Sanda Kaufman discusses how parties are likely to frame information in a way that favors their own interests or concerns.

Finally, because of poor fact-finding methods, information may simply be in error. It must always be asked if the information is thorough, complete, and objective, if it is applicable and up-to-date, and if an authoritative, respected agent was responsible for collecting it. Claims resulting from unscientific collection methods, or "pseudoscience," are suspect. A pseudoscience is a knowledge system in which the technical detail and methods of its practitioners make the field appear like a science when in reality it is far from it. The medical industry, for example, has the difficult task of determining which aspects of "holistic" medicine are genuinely helpful and which are pseudoscience.[2] Also, conflicts across cultures can easily involve one or both sides gathering information via culturally accepted, but scientifically vacant, methods. The effectiveness and limitations of these methods must be evaluated if one is to get information that is useful for those outside the culture of origin.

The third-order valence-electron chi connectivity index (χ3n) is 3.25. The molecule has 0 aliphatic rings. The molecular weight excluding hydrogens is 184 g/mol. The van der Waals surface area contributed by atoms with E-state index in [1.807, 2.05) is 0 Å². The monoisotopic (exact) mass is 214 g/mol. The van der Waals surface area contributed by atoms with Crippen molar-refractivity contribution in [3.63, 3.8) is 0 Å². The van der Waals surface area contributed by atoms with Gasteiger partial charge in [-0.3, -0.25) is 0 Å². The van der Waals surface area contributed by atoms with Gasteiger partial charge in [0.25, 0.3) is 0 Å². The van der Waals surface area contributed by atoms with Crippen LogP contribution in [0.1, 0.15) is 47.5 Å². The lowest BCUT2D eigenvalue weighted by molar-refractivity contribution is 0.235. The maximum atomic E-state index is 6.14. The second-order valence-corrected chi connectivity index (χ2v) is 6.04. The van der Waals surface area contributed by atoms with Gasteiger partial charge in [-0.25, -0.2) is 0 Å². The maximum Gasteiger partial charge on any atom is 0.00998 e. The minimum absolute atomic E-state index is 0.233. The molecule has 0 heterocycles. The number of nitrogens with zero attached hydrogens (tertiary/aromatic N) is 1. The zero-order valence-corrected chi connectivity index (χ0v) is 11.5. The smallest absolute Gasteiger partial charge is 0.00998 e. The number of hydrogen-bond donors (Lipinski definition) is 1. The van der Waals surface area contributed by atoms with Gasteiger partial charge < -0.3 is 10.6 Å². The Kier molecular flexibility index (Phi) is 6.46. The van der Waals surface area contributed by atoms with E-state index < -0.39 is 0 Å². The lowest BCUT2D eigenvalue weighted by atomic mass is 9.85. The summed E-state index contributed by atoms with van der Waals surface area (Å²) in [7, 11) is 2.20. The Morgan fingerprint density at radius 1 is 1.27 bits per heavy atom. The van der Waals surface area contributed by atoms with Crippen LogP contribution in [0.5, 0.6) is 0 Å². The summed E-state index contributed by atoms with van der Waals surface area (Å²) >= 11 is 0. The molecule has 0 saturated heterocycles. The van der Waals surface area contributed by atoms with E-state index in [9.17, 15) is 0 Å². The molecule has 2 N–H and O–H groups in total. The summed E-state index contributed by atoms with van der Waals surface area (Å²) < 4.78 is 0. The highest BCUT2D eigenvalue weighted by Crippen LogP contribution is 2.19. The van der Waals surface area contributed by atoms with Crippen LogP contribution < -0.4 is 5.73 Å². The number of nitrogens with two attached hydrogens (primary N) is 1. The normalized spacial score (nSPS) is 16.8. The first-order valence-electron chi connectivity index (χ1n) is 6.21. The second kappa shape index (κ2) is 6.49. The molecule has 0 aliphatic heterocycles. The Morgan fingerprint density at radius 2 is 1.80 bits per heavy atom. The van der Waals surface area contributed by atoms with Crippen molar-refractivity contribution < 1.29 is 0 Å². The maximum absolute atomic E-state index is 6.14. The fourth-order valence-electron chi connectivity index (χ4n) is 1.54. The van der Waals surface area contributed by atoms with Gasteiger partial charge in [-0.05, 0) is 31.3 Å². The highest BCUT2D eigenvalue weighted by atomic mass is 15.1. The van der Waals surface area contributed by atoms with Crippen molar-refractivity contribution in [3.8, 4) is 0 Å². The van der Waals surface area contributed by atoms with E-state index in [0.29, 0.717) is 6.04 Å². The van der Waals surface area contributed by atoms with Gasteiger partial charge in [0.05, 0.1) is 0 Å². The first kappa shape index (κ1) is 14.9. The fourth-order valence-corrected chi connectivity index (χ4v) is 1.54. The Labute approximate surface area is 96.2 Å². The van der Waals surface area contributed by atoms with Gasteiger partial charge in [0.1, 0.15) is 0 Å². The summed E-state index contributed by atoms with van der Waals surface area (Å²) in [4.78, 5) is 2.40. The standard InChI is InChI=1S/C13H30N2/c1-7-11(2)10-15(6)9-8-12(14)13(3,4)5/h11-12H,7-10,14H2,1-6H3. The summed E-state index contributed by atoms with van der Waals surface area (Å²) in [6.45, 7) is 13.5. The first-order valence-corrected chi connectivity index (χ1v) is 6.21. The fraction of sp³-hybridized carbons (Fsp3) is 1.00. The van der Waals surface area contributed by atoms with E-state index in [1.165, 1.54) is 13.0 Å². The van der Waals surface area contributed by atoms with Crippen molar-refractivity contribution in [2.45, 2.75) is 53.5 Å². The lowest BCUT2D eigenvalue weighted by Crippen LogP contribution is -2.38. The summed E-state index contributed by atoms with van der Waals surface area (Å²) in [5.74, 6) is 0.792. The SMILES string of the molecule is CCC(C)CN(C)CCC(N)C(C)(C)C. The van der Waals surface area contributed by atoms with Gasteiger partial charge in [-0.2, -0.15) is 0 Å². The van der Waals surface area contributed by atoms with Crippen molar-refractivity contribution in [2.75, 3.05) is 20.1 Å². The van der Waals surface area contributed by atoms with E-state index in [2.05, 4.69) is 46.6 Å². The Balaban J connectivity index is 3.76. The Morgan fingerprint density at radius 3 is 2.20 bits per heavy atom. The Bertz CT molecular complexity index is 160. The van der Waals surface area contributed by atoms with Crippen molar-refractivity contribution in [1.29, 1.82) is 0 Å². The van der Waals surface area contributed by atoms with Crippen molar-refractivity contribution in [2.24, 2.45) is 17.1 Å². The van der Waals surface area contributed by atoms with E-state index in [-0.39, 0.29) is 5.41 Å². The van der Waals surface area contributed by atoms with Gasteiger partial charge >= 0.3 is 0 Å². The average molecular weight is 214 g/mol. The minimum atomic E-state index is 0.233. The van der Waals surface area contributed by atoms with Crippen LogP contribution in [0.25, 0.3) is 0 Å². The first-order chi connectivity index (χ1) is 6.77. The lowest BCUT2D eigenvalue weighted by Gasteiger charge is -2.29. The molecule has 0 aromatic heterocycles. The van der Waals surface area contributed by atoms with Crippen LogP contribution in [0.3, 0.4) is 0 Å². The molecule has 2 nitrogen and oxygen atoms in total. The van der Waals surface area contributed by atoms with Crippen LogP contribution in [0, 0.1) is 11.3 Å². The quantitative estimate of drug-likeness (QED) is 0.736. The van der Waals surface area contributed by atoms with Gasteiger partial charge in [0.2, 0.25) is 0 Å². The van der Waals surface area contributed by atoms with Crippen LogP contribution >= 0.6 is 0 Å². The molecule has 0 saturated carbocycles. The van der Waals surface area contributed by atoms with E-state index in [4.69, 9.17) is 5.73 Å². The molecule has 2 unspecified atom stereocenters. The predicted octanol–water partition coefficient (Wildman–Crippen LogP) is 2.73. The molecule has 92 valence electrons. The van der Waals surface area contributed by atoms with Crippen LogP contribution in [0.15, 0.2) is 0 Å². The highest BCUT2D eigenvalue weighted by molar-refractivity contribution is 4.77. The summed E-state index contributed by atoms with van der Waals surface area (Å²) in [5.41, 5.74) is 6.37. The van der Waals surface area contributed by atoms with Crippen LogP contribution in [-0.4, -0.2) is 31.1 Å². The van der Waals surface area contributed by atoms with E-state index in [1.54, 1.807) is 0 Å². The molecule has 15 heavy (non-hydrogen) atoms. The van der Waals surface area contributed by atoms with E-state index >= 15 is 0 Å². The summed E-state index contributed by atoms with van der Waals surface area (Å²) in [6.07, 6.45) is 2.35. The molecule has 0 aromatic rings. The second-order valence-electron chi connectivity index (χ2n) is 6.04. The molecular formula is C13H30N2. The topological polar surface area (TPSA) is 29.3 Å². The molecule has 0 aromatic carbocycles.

Agreeing on the Facts

Given the many potential reasons to be skeptical of conflict information, it is not surprising that agreeing on the facts can be a real challenge, one that contributes to a conflict's intractability. Yet it is possible for conflicting parties to agree on important facts, and though this might not resolve a conflict completely, it is certainly a step in the right direction. In seeking to reach agreement on facts, it is important to realize that there are two areas to focus on: the information-gathering processes and the attitudes of the persons who must be convinced. It is unlikely that poorly gathered or biased information is going to be persuasive. At the same time, use of the best information-gathering methods does not guarantee that key people will accept the resulting information.